Saturday, December 5, 2009

Will We Miss Out On The Money?

Is anybody here aware that the US Department of Transportation has $1.5 billion in ARRA funds available. These funds are multimodal discretionary funds, also known as TIGER grants, and are part of the stimulus package passed earlier this year. There is a small catch, this funding is to be used to support livable cities.

The criteria used to evaluate the projects that request this funding have livability right up at the top, along with safety and economic competitiveness. All we need now is the true meaning of "livability" or at least in the minds of DOT.

The deputy assistant secretary for transportation policy, Beth Osborne, gives the description as focused on mixed use, walkable neighborhoods, and pedestrian access to transit, jobs, stores, schools, and other public buildings. US Transportation Secretary Ray LaHood’s definition is, “Livability means a community where you can take kids to school, go to work, see a doctor, go to the grocery store, have dinner and a movie, and play with your kids in a park, all without having to get into a car.” It is also felt that DOT will likely request funding for a livable communities program in the next surface transportation re-authorization

Any one of you who have read my last two entries will realize that I do not believe that Lexington would meet these criteria. Although our city officials have talked of it, I don't think that there has been near enough progress to say that we are moving into being a "livable city". There is so much more that we could be doing but we still come up short. We keep waiting for someone else to make the first move.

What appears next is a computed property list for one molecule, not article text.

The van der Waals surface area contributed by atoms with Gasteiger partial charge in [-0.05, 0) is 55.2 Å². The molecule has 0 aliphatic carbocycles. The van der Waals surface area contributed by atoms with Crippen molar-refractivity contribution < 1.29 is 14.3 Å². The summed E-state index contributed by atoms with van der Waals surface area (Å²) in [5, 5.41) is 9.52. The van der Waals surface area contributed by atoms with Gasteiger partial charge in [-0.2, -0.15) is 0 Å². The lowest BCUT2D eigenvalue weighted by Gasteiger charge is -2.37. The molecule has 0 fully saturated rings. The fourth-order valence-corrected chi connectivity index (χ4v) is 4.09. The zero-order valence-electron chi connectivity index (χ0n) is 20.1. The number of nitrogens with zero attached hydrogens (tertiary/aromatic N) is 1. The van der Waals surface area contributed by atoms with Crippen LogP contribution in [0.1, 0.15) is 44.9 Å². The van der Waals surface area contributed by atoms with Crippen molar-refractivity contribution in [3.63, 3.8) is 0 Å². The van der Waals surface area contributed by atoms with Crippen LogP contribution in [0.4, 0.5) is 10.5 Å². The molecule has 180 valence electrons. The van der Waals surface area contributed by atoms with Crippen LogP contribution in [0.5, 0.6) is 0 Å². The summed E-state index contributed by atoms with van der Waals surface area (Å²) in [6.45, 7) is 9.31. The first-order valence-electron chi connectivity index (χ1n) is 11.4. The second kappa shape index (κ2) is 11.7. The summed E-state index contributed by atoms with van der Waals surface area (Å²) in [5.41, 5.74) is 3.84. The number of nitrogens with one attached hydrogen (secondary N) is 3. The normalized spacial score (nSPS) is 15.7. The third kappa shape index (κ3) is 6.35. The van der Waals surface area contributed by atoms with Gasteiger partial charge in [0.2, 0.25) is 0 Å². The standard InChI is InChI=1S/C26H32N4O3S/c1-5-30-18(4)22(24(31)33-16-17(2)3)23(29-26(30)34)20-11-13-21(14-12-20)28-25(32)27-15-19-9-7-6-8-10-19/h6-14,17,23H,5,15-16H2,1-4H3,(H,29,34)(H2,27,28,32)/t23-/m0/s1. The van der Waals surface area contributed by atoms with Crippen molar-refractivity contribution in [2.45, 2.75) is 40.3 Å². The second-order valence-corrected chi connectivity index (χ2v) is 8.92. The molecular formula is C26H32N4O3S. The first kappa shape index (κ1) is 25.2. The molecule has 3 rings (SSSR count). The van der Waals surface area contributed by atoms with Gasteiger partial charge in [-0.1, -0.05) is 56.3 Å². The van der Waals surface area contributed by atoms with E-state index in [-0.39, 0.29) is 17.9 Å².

Earlier this year a Partnership for Sustainable Communities was formed in a collaboration involving, DOT, the US Department of Housing and Urban Development (HUD), and the US Environmental Protection Agency (EPA). Their aim, under the Obama administration, is to promote sustainable and livable cities.

HUD’s 2010 budget calls for $100 million for sustainable communities planning grants and $40 million for community challenge grants that could be used for zoning reform and other implementation tools for smart growth. How much of that will be looked at or requested by our administration?

While Lexington has not been hit as hard by the foreclosure crisis as others, HUD studies have shown that neighborhoods with a higher livability rating have a lower foreclosure rate. Can you imagine how we could have fared, had we been more transit and pedestrian oriented?

One last tidbit, it is estimated that if the US shifted just 10 percent of new housing starts to smarter growth development over the next 10 years, Americans would save about 5 billion gallons of gasoline and about $220 billion in household transportation expenses.

How much of that could be your share?

No comments: